“Have a seat?”

“No, thank you.”

They stared at each other for a few moments.  Rand looked like the picture of stalwart morality that he normally did.  It looked like he had backed off the drink again too, thankfully.  McClure still thought he was still a dunderhead.

“I guess the proper question would be, what are you doing here, instead of back home comforting your wife?”

“Didn’t you do it enough a couple of months ago for me?”

“I barely touched her.  She needed to comfort, and you were too inebriated to notice. That was two months ago, you ninny.  She is completely alone, and I daresay not doing well.”

“How do you mean?” Rand said, crisply.

“She’s all alone.”

“She’s used to that.”

“Yes,” McClure retorted, “but she is still grieving the loss of a child that she loved deeply.”

“So, am I.”

McClure didn’t say anything at first, but let it sink in.  Perhaps he wasn’t being compassionate enough towards his friend, even if he was making a terrible mistake staying here.

“So, grieve with your wife.”

“You know as well as I that our marriage is unconventional.”

“She is more than just a doll you parade about on your arm, Rand. She’s a human with feelings.”

“She’s the practical sort.  She understands. We’ll get back on track once I return in November.”

“I’m not so certain of that.  I think her days of calling you a friend are gone.  You took her companionship for granted. You don’t deserve her.”

“I know that,” Rand conceded.

“Do you know what she calls you now?”

Rand didn’t answer, only shook his head.

“Matheson. She calls you Matheson with ire and vinegar in her tone. She’s incredibly angry with you.”

“All the more reason to stay away.”

“You are a fool,” McClure spit out.

“Stop insulting me, McClure.  I have my limits.”

“Aye, and so does your wife.  At least write her letters or quick notes, so she has some sort of contact with you.  If you don’t, all that you’ve worked for in the Davies community will be lost when you file for divorce.”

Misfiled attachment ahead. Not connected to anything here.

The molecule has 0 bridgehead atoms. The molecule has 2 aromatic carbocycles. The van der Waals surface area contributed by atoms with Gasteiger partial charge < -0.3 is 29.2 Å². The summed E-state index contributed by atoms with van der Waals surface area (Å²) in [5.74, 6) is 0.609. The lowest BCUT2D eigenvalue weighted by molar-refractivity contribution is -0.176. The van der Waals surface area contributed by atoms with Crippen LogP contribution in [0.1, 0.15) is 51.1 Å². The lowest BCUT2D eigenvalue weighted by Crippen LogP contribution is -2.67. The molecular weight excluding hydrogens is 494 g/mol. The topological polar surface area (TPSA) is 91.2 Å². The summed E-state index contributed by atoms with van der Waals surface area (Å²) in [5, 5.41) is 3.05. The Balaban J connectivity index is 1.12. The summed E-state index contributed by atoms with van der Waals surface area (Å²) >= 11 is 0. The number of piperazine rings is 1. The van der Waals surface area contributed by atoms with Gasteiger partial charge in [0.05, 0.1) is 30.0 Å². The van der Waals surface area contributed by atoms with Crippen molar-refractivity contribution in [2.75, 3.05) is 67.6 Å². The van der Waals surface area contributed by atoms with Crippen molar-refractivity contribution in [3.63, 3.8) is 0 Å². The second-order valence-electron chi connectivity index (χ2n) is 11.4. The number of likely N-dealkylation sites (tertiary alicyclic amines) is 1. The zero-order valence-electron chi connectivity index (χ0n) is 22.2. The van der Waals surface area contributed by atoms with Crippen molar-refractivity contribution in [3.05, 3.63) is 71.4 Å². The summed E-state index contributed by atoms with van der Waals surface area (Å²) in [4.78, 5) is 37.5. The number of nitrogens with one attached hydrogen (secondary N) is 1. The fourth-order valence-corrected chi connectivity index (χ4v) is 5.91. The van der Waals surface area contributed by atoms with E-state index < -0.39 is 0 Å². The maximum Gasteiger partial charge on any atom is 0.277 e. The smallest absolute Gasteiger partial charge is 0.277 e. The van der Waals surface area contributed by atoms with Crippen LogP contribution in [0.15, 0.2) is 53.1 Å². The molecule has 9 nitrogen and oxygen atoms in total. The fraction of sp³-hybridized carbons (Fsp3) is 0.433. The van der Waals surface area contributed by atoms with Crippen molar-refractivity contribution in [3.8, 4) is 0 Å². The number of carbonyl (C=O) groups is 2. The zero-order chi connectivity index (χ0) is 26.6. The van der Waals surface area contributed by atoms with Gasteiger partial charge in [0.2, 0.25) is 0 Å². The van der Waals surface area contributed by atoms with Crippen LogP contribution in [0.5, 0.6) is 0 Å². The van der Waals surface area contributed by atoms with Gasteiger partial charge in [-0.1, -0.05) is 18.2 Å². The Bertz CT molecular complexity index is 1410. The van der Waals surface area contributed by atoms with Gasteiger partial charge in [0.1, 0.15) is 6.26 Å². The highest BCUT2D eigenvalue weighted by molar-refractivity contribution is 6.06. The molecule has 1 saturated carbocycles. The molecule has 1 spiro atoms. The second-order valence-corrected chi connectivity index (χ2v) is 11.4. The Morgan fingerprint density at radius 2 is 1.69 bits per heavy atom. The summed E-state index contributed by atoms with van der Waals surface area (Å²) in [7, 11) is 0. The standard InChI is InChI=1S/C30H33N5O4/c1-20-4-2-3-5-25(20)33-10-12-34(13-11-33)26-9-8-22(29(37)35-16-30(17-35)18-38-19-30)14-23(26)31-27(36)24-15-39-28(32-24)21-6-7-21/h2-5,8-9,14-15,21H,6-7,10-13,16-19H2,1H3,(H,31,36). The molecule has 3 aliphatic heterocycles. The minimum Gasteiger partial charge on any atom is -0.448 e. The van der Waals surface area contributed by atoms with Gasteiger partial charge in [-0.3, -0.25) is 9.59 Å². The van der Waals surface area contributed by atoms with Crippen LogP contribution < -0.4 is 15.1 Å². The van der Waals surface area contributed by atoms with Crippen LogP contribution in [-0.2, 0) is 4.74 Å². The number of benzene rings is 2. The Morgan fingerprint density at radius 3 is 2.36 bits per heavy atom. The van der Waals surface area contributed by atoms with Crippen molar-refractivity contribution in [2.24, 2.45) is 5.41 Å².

“She wouldn’t.”

“Wouldn’t she?  She’s fiercely independent and bright.  She’d find her way in the world on her own, without you.  She’ll figure that out soon, if left on her own to ponder for too much longer.”

Rand couldn’t contradict his friend. He was right, and he knew it.

“I’m going to visit her when I return in a few days.  Would you like me to give her anything?”

Pondering on all his friend had said, Matheson made his way over to the desk, and scribbled a quick note for his wife. McClure peeked over his friend’s shoulder to see what he wrote, and rolled his eyes at it.  That would never appease her, only anger her more.  McClure would have to take some things into his own hands, if he didn’t want his friend’s work in Davies to go to ruin.  Rand handed him the note, squinting his eyes, as if he knew that McClure had peeked at it.

“There.  Are you satisfied?”

“The question is rather if she will be, eh?”

When Rand didn’t reply, McClure merely took the note and walked out the door.

How One Looks – Chapter 14

Chapter 14

It was two weeks later and her husband hadn’t spoken more than a few words to her since Lucy’s death.  She suspected that he had been drinking too much whiskey, but she didn’t feel it her place to say anything. She let him shut himself in his room, while she sought solace on the piano.  After a couple of songs, someone clapped quietly from behind her.

She spun around on the stool.  It was McClure, smiling gently at her.  She stood to greet him, but he held out his hand.

“That was lovely, please continue.”

She sat at the piano and played whatever song came to her, when she suddenly found herself playing Lucy’s favorite piece. That’s when Shae finally allowed herself to weep.  She had pushed down all of her emotion until then.

McClure made his way to her and petted her head like she was a lost puppy.  If Shae hadn’t been so distraught she would have thought it funny.  However, she was broken-hearted, and appreciated his clumsy effort to comfort her. That’s when her husband walked in. He was definitely intoxicated.

“What’s this?  I came down here to silence the racket, and find my best friend wooing my wife,” he accused sneeringly.

McClure eyes were spitting fire.  He stopped petting her hair and stood up in righteous anger.

“You DUNDERHEAD! I was comforting her in her grief over losing Lucy,  which is something that no one has thought to do for her.  Her parents are traveling overseas, or they might have.  A more rationale choice would be for her husband to do it, you dunce.”

Matheson pointed to the door.

“Out,” was all he said.  McClure leaned over to Shae and said his goodbyes, as well as something much like “stand your ground”.   

“OUT,” he repeated to McClure.

As McClure passed Matheson, he clucked like a chicken. And before he could get punched in the face, half-ran out the door, rather like a chicken himself.  He’d been punched by Randolph Matheson before as a youth, and didn’t want to repeat the experience. His friend had hands like anvils.

After McClure had left, Matheson turned to his wife.

“Well,” he demanded. “What do you have to say for yourself?”

“What do I have to say for myself?” she repeated, incredulously.

“That’s what I said,” he said, taking a few heavy steps towards her.